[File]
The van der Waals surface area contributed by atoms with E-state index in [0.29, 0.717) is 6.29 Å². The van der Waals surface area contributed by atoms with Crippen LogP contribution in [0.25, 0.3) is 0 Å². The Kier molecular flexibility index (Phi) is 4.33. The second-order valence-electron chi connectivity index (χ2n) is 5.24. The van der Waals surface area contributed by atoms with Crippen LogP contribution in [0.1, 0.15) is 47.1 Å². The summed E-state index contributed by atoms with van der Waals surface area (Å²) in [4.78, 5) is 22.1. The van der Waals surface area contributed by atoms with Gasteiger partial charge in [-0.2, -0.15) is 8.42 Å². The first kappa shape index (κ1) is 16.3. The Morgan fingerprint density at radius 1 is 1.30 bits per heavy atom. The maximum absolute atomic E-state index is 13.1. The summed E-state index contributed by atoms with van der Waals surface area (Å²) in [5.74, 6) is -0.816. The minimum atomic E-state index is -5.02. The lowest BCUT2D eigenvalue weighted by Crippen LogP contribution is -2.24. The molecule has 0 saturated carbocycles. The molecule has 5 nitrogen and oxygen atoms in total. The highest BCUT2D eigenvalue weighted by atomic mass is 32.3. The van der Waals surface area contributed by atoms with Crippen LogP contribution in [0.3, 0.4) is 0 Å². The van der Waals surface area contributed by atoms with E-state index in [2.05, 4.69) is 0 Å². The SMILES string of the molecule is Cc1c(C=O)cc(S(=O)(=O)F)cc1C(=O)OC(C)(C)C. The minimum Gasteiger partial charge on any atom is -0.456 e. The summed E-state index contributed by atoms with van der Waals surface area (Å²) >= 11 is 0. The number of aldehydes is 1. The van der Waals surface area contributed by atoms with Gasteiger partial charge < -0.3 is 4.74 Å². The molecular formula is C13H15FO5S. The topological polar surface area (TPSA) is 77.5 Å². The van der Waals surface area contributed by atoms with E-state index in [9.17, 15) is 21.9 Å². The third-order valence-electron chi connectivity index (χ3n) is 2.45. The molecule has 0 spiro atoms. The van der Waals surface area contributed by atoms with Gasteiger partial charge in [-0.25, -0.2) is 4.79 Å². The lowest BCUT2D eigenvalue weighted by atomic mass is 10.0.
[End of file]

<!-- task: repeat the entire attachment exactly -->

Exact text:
The van der Waals surface area contributed by atoms with E-state index in [0.29, 0.717) is 6.29 Å². The van der Waals surface area contributed by atoms with Crippen LogP contribution in [0.25, 0.3) is 0 Å². The Kier molecular flexibility index (Phi) is 4.33. The second-order valence-electron chi connectivity index (χ2n) is 5.24. The van der Waals surface area contributed by atoms with Crippen LogP contribution in [0.1, 0.15) is 47.1 Å². The summed E-state index contributed by atoms with van der Waals surface area (Å²) in [4.78, 5) is 22.1. The van der Waals surface area contributed by atoms with Gasteiger partial charge in [-0.2, -0.15) is 8.42 Å². The first kappa shape index (κ1) is 16.3. The Morgan fingerprint density at radius 1 is 1.30 bits per heavy atom. The maximum absolute atomic E-state index is 13.1. The summed E-state index contributed by atoms with van der Waals surface area (Å²) in [5.74, 6) is -0.816. The minimum atomic E-state index is -5.02. The lowest BCUT2D eigenvalue weighted by Crippen LogP contribution is -2.24. The molecule has 0 saturated carbocycles. The molecule has 5 nitrogen and oxygen atoms in total. The highest BCUT2D eigenvalue weighted by atomic mass is 32.3. The van der Waals surface area contributed by atoms with Crippen LogP contribution in [0.3, 0.4) is 0 Å². The van der Waals surface area contributed by atoms with E-state index in [2.05, 4.69) is 0 Å². The SMILES string of the molecule is Cc1c(C=O)cc(S(=O)(=O)F)cc1C(=O)OC(C)(C)C. The minimum Gasteiger partial charge on any atom is -0.456 e. The summed E-state index contributed by atoms with van der Waals surface area (Å²) >= 11 is 0. The number of aldehydes is 1. The van der Waals surface area contributed by atoms with Gasteiger partial charge < -0.3 is 4.74 Å². The molecular formula is C13H15FO5S. The topological polar surface area (TPSA) is 77.5 Å². The van der Waals surface area contributed by atoms with E-state index in [9.17, 15) is 21.9 Å². The third-order valence-electron chi connectivity index (χ3n) is 2.45. The molecule has 0 spiro atoms. The van der Waals surface area contributed by atoms with Gasteiger partial charge in [-0.25, -0.2) is 4.79 Å². The lowest BCUT2D eigenvalue weighted by atomic mass is 10.0.